Senior Policy Manager, The Federation of Small Businesses
During a time of economic crisis, we have to ensure small businesses are supported to create jobs by putting tools in place to help them.
“This is an economic emergency. That’s why we have taken extraordinary measures to protect people’s jobs and incomes. And we’re doing more to build on our Plan for Jobs.”
These three sentences capture the crux of the Chancellor’s Spending Review address. It was a short speech, but he managed to use the word ‘jobs’ no less than 14 times. The headline announcement: £3 billion for the Department of Work and Pensions to reinvent the Work Programme.
Helping to protect jobs
On the one hand, he is absolutely right to stress the importance of job retention. Many of the Government’s efforts on this front – not least the extension of the Job Retention Scheme into next year – have been critical to small business wellbeing. Although the sudden withdrawal of the Job Retention Bonus will have hurt said efforts.
On the other hand, we have to recognise the fact that the economy is changing. Protecting jobs is vital, but so too is creating them.
Small employers have long struggled with the hidden costs of hiring – chief among them, employer National Insurance contributions. Expenditure on this levy, which essentially serves as a tax on job creation, can easily spiral into the thousands for every person a firm employs on a modest salary.
We need to encourage people to make a job rather than take one. Let’s not forget that start-ups and the self-employed were fundamental to our recovery from the last recession.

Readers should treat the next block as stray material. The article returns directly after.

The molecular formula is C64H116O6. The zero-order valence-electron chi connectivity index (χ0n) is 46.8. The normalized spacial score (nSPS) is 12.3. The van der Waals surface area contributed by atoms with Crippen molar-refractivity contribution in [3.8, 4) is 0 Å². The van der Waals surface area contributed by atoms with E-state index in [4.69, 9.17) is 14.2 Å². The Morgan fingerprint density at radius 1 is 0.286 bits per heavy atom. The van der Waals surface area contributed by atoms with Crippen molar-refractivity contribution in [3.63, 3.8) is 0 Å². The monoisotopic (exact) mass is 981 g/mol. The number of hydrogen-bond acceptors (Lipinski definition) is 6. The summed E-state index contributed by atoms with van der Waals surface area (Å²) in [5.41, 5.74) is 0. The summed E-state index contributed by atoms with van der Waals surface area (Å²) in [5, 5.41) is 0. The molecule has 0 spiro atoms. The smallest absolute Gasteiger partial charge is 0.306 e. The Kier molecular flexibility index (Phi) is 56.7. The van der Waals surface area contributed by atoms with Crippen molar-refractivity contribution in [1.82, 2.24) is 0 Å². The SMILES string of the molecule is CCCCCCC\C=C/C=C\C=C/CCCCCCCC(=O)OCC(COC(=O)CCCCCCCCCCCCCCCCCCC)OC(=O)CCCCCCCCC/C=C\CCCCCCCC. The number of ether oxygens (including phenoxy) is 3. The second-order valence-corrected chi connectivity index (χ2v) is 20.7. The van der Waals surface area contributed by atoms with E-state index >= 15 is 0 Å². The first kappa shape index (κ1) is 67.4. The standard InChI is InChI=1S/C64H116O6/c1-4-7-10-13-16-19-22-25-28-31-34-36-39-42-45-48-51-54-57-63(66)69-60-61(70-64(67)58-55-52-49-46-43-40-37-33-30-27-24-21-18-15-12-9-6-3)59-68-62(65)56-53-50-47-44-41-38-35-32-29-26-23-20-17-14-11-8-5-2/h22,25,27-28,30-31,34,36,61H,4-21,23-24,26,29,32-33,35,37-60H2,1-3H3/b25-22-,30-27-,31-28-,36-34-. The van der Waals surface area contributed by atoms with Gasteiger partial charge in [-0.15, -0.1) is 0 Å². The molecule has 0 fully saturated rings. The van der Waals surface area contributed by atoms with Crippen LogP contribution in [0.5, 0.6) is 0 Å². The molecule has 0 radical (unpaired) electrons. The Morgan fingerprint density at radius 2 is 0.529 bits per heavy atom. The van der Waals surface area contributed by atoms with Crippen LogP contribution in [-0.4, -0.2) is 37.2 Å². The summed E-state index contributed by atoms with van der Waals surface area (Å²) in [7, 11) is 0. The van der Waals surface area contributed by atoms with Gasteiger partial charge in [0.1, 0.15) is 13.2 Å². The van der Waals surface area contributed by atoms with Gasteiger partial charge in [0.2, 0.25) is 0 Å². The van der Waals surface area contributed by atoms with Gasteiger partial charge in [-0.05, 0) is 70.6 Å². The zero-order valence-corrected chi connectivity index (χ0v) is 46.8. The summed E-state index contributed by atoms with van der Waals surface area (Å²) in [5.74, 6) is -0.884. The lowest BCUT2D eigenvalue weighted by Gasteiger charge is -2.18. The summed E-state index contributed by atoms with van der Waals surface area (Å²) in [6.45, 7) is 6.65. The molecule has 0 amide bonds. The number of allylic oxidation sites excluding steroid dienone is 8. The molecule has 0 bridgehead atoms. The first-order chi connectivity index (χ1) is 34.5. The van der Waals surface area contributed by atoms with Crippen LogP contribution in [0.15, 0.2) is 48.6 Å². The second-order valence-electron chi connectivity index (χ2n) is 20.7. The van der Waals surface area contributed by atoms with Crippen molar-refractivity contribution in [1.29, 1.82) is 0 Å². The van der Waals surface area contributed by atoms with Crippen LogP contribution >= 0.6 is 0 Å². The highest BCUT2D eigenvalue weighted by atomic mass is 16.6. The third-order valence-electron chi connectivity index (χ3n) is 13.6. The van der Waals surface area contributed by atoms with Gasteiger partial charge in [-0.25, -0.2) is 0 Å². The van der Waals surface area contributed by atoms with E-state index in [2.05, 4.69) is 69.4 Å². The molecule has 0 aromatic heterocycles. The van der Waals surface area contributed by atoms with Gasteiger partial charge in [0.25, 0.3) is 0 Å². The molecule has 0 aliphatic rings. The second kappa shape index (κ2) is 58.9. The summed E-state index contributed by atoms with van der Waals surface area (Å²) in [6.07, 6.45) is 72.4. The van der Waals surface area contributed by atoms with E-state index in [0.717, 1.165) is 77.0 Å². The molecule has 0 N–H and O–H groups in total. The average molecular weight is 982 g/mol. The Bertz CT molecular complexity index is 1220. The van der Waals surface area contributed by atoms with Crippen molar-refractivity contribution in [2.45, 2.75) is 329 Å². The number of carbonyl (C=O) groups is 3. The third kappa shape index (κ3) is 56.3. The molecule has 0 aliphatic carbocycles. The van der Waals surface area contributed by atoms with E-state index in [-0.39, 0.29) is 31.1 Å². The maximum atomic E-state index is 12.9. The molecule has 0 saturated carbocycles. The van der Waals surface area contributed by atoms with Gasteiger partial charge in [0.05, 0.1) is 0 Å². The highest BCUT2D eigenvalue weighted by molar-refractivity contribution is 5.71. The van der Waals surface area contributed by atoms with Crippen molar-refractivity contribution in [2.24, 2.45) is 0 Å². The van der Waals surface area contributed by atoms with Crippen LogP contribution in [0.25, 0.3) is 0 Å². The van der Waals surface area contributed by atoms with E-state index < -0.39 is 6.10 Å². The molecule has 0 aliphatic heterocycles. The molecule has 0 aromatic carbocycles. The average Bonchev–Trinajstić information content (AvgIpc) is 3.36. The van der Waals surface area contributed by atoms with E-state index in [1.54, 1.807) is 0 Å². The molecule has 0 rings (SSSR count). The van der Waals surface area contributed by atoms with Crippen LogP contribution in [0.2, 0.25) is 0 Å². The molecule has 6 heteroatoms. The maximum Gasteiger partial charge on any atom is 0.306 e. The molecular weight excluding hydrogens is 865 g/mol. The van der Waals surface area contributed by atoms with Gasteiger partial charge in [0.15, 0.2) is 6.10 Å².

Bringing down the cost of job creation
As we emerge from this crisis, encouraging small firms to create jobs that will be here for the long-term will be fundamental to our future prospects. If we want that to happen, we have to bring down the costs of doing so.
Equally, as one former Conservative leader put it, we need to encourage people to make a job rather than take one.
Let’s not forget that start-ups and the self-employed were fundamental to our recovery from the last recession. Any strategy to protect jobs ultimately has to have business creation at its heart – securing the employers of tomorrow by enabling them to strike-out on their own today.
Helping people to start businesses
In its manifesto, the Government promises to make Britain “the best country in the world to start and grow a business.” And yet, the sentiment was found wanting in the Chancellor’s speech. The word business was used only four times. The words self-employed just once.
Unfortunately, by talking about jobs far more frequently than he talks about business, the Chancellor is putting the cart before the horse.
The impact of COVID-19
We heard an awful lot about government debt in the Chancellor’s address. It should also be noted that many previously thriving small firms have had to borrow heavily to see them through COVID-19 linked disruption.
When repayments start to fall due in the Spring, many small businesses will find job creation even more of a challenge.
At the Spring Budget, and in the months leading up to it, we need to hear the Chancellor speaking far more about small firms and the self-employed – turning words into meaningful action. Jobs, and our economic recovery, depend on it.